Although students have had informal experiences with probability in elementary school, their first formal introduction to the study of probability begins in seventh grade. Students conducted experiments or simulations and learned about calculating empirical (experimental) probabilities from their results. They made comparisons of empirical and theoretical probabilities and used theoretical probabilities to predict relative frequencies for a simple chance event. Students learned to set up probability models from a theoretical perspective (such as rolling two dice) or modeling a situation with or without technology and using the empirical data as an estimate of the theoretical outcomes. With compound events, students used tree diagrams, organized lists, or tables to generate the sample space for the event. They use the sample space to calculate the probability of a particular event occurring.
At the high school level, students will extend their knowledge of probability and use their previous experience with simulations as a basis for more complicated ideas. Students will use their experience in making sample spaces in middle school and extend the use of these sample spaces to determine the probability of an event occurring to including the probability of event A and event B occurring, of event A or event B occurring; and the probability of an event not occurring. Students will study a variety of problems in order to develop an understanding of independent and dependent events. They learn that the second event has not been influenced by what occurred in the first event when the two events are independent. The idea of conditional probability, i.e. finding the probability of one event occurring given that another event has already occurred, is studied in this unit and can be used as another way to view independence. In terms of probability notation, conditional probability can be expressed as P (A/B) = P (A and B)/P (B). In determining independence of events A and B, when P (A/B) = P (A) and P (B/A) = P (B), then A and B are independent. Another way to determine independence is through the construction of a two-way frequency table, used when two categories are associated with each object being classified. After all of these calculations, it is important to be able to recognize and understand conditional probability and independence and be able to explain theses concepts in everyday language.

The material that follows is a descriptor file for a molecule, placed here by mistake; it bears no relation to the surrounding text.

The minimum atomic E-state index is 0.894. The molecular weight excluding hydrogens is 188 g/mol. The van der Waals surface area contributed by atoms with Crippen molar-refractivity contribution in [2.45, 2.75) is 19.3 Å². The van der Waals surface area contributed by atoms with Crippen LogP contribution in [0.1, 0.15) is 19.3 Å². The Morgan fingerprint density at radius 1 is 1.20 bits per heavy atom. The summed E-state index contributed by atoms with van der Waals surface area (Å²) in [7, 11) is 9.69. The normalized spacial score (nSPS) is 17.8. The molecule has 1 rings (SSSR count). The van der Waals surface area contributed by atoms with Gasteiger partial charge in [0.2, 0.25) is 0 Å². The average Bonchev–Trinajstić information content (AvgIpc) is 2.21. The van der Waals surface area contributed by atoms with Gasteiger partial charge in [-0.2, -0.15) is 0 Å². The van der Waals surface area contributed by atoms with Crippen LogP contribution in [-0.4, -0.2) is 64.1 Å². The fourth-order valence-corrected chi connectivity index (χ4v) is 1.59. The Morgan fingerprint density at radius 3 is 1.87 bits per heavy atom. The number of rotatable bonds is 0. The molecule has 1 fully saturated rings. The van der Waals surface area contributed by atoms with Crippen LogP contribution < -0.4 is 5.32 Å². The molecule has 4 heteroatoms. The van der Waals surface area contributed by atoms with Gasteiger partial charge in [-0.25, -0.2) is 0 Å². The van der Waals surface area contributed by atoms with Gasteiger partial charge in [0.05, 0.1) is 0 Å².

Following exploring and understanding the ideas of conditional probability and independence, students are introduced to the rules of probability. These include the Addition Rule P (A or B) = P (A) + P (B) – P (A and B), and the Multiplication Rule P (A and B) = P (A) P (B/A). They should be able to use and interpret these rules. Additionally the use of permutations and combinations will help in determining probabilities and solving problems. Use of Pascal’s Triangle is particularly helpful in determining combinations.
When using applications of probability to solve problems, often a numerical quantity is more useful than a description of possible outcomes. Graphing a probability distribution gives a different perspective. This is where the expected value is introduced and interpreted as the mean of the probability distribution. Students will develop a probability distribution from a sample space in which the probabilities were assigned either theoretically or empirically. They will then calculate the expected value.
The use of expected values and probabilities are widely used to solve problems and evaluate decisions. Probabilities can be used to weigh decisions depending on the probability of outcomes. For example how much a company charges for an extended warranty depends on the cost of repairing or replacing an item and the probability that that item will fail. Games of chance depend on the ideas of expected value. Analyzing decisions and strategies involve probability concepts. Students should recognize the wide impact that probability can have on decisions they make.